Four major issues that you need to think about when working with audio are: whether to use self-contained or streaming audio, whether to require or avoid plug-ins for sound playback,ensuring that your files are yours to use and balancing quality with file size.
Self-Contained Audio vs. Streaming Audio
- Self-contained audio files are files that do not require any additional applications to play the sound. They're friendlier to load, because the site visitor doesn't have to do anything or run off and attempt to find the right plug-in. But if it's a large audio file, the page will take forever to loadand the user won't hear anything until the whole page has loaded.
- Data streaming allows users to play audio (and video) files before they're completely downloaded. Part of the audio file is downloaded before the rest, which means that visitors to your site have something to entertain them while your graphics and text is loading. A drawback to many streaming audio technologies is that they require a plug-in.
Plug-in vs. No Plug-in?
Streaming audio would be a better option if it didn't require users to download a plug-in. Plug-ins are a serious pain. Most browsers come with plug-ins already enabled for playing MID, WAV, AIF, AU and other formats.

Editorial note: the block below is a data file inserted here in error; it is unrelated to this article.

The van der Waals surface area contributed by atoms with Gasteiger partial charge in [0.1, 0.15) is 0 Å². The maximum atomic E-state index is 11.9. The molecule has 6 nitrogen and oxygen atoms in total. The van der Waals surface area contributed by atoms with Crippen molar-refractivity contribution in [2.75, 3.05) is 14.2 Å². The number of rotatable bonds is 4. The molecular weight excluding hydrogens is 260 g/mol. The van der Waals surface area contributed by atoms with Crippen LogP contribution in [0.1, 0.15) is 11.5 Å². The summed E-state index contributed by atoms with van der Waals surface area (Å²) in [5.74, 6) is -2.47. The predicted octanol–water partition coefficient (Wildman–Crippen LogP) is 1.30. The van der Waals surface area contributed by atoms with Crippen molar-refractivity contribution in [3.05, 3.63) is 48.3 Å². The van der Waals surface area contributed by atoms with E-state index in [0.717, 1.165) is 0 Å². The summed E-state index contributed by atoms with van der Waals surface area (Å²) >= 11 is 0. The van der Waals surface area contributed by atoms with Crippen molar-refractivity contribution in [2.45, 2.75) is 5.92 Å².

And depending on who your audience is, as low as five percent of your users may have the plug-in required. After seeing a warning message that says, "you must have a plug-in to view this page," many visitors will go elsewhere.
Whether or not you use a plug-in depends on your audience and the type of Web site you're building. Plug-ins can allow you to play higher resolution sound files, and music can be downloaded faster, but if the user doesn't have the plug-in, they might not go and get it just to listen to your site. That's why it's important to know your audience before you use specific plug-ins. If your audience is on an Intranet, you know whether everyone has a specific plug-in. Otherwise, you're risking people going elsewhere.
Check out and download some popular Plug-ins.
The basic rule about copyright issues is this: Don't steal someone elses' music.
Sure, you own that U2 CD, but that doesn't mean you can put a few songs from it on your Web site and not expect any negative consequences, like being sued. You need to get permission from the artist or the record company, and if they tell you to use only 10 seconds from a certain song, that's what you'll do. We'll discuss copyright issues in more detail later, but just remember: if you didn't create it yourself, or pay someone to create it for you, you don't have all the rights to it.
Sound takes up a lot of bandwidth, or space. Unless you want your visitors to wait 30 minutes or more to hear a single sound, you need to compress your sound files before you put them up on your Web site. That's why we said there are two major issues regarding file size: balancing file size and file quality. Waiting around for sound is about as fun as going to the dentist. Keep your files as small as possible while still keeping a decent sound quality. Your visitors will thank you.